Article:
Study Guide

The Vanity of Human Wishes Stanza 15

By Samuel Johnson

Stanza 15

Lines 175-184

The festal blazes, the triumphal show,
The ravish'd standard, and the captive foe,
The senate's thanks, the gazette's pompous tale,
With force resistless o'er the brave prevail.
Such bribes the rapid Greek o'er Asia whirl'd;
For such the steady Romans shook the world;
For such in distant lands the Britons shine,
And stain with blood the Danube or the Rhine;
This pow'r has praise, that virtue scarce can warm,
Till Fame supplies the universal charm.

  • Brave people are always greedy for honor. They want festive torchlights to be lighted in their honor, and to read stories about themselves in the papers, among other things. 
  • The "rapid Greek" (Alexander the Great—check out "Shout Outs") conquered Asia in order to gain such honor, and the Romans shook the world for it. The British carried out successful military campaigns along the Danube and Rhine rivers (in Bavaria and Austria) for such honor.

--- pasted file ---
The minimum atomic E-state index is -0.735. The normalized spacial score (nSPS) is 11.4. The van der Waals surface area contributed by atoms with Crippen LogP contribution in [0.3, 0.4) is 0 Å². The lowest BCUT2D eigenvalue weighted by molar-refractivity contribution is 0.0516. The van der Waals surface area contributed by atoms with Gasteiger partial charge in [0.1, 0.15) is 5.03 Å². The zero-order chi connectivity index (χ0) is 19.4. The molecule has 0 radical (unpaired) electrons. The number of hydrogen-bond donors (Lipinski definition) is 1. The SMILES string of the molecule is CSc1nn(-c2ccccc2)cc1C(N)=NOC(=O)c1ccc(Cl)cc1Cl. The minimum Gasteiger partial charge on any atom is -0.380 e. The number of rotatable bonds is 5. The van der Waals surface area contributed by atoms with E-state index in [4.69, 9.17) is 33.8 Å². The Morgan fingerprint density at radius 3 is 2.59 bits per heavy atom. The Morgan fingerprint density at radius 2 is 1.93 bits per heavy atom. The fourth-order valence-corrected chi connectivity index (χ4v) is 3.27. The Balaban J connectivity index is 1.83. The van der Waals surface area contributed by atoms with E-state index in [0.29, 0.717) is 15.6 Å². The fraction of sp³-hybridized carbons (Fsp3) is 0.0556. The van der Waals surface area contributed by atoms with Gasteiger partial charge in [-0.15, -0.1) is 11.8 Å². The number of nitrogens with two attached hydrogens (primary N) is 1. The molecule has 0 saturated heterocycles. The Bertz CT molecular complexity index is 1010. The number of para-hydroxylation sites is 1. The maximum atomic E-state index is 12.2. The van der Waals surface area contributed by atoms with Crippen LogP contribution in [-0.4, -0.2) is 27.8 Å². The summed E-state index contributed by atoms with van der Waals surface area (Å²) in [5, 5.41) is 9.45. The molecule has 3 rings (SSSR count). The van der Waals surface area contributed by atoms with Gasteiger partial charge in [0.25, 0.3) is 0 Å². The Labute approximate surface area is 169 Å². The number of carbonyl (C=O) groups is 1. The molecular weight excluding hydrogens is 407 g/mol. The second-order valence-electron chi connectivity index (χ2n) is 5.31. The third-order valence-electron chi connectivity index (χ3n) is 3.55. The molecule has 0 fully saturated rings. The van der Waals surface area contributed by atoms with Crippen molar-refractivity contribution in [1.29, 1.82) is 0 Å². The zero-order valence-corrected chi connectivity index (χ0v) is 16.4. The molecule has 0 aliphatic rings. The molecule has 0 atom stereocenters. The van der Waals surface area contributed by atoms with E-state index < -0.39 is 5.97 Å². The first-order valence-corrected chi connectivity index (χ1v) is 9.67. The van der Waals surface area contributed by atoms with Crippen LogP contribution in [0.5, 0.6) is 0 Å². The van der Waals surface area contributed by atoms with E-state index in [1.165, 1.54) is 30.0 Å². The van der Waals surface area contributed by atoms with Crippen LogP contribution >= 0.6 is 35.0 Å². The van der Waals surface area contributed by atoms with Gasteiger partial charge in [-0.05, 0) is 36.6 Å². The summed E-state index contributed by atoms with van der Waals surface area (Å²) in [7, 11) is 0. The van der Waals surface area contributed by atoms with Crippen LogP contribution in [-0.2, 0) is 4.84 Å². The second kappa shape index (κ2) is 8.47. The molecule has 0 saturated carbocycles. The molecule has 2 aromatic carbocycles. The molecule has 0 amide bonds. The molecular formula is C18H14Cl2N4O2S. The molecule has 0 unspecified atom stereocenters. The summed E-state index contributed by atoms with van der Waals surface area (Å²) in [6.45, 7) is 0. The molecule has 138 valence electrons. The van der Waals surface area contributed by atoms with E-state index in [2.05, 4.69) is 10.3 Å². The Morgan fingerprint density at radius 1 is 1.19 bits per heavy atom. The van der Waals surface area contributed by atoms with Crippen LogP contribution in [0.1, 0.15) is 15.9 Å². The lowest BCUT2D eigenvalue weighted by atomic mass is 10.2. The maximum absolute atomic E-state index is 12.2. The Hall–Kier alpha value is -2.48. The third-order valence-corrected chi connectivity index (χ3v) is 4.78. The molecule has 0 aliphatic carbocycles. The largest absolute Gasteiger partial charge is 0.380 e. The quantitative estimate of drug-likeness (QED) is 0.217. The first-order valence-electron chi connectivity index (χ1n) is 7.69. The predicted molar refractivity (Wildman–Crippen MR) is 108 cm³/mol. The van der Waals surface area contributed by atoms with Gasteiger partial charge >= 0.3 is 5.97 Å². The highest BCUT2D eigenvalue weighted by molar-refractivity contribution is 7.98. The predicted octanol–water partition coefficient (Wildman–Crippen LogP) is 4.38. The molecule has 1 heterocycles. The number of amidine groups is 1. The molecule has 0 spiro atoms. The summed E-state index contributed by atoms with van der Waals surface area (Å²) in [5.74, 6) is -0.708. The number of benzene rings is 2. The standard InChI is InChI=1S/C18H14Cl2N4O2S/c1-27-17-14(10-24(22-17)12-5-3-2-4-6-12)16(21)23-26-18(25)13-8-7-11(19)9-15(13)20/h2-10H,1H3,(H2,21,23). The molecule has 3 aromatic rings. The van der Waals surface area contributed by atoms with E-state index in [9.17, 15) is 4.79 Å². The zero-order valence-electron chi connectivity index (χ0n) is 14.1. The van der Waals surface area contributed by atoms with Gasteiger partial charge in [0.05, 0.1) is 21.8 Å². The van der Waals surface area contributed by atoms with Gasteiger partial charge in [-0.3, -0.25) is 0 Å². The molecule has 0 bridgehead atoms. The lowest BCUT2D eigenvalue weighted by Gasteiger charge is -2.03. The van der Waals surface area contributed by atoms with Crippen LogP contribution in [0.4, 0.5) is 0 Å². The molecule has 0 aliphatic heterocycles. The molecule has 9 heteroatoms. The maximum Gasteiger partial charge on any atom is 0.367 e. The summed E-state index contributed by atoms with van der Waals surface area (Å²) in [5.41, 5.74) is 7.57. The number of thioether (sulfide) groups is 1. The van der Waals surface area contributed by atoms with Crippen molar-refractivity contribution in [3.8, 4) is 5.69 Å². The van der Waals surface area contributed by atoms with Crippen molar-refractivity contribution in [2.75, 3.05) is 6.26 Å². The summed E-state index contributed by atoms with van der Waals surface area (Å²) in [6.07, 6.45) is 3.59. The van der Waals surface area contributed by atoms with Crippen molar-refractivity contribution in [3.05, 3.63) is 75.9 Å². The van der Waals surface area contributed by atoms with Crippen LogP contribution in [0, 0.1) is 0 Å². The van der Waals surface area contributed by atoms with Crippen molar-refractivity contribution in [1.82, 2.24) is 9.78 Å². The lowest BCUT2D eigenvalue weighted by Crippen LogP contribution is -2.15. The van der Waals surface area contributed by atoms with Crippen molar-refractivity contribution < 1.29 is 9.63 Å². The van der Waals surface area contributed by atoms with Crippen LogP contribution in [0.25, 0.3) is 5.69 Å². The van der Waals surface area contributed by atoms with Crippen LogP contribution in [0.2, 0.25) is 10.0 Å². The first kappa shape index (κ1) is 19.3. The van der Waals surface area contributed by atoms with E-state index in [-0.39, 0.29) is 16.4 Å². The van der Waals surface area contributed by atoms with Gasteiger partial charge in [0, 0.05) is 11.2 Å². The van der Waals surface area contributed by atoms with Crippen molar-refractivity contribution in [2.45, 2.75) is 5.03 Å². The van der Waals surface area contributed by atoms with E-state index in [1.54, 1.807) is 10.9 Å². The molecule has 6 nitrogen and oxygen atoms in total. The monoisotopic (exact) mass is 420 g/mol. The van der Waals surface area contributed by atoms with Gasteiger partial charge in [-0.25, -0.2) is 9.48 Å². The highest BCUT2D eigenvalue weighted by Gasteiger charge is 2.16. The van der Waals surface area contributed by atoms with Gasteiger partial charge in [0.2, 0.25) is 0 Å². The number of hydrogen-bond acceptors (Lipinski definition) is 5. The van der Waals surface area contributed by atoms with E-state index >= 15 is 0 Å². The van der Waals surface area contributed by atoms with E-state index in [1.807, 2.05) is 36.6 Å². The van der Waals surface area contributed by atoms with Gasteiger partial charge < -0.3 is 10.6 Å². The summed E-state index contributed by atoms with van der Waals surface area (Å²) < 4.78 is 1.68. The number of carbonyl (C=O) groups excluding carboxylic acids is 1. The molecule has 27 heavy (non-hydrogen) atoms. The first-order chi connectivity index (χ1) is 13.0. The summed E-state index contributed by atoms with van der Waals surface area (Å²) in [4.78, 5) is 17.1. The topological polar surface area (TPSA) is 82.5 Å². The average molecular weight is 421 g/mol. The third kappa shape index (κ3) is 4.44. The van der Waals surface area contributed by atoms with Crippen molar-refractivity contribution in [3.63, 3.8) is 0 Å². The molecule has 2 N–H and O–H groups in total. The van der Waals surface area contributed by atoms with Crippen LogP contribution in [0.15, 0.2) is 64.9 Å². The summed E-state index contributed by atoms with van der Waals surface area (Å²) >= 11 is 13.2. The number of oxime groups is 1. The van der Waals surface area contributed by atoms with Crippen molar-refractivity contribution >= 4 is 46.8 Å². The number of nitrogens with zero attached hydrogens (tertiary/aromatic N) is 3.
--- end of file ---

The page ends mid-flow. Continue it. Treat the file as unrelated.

• The speaker states that "This pow'r has praise, that virtue scarce can warm." His words are somewhat ambiguous here. What he seems to be getting at is that brave, ambitious men want praise for their actions.
  • Virtue, or goodness, isn't a motivation for their actions. They want to be famous; they don't care about being good.

Lines 185-190

Yet Reason frowns on War's unequal game,
Where wasted nations raise a single name,
And mortgag'd 'states their grandsires' wreaths regret,
From age to age in everlasting debt;
Wreaths which at last the dear-bought right convey
To rust on medals, or on stones decay. 

  • Our reason doesn't condone war, which is essentially unfair. In war whole nations are destroyed so that one man's name can be raised up high.
  • In these lines we can see the literary device of personification. The speaker represents Reason as "frowning" on "War's unequal game." So Reason is described as a person, with facial expressions no less.
  • Nations end up in a whole lot of debt only so that the wreaths of a few "grandsires," or war heroes, can be hung up. This is regrettable. These wreaths are temporary, they decay, but that big pile of debt accumulated during war doesn't disappear.

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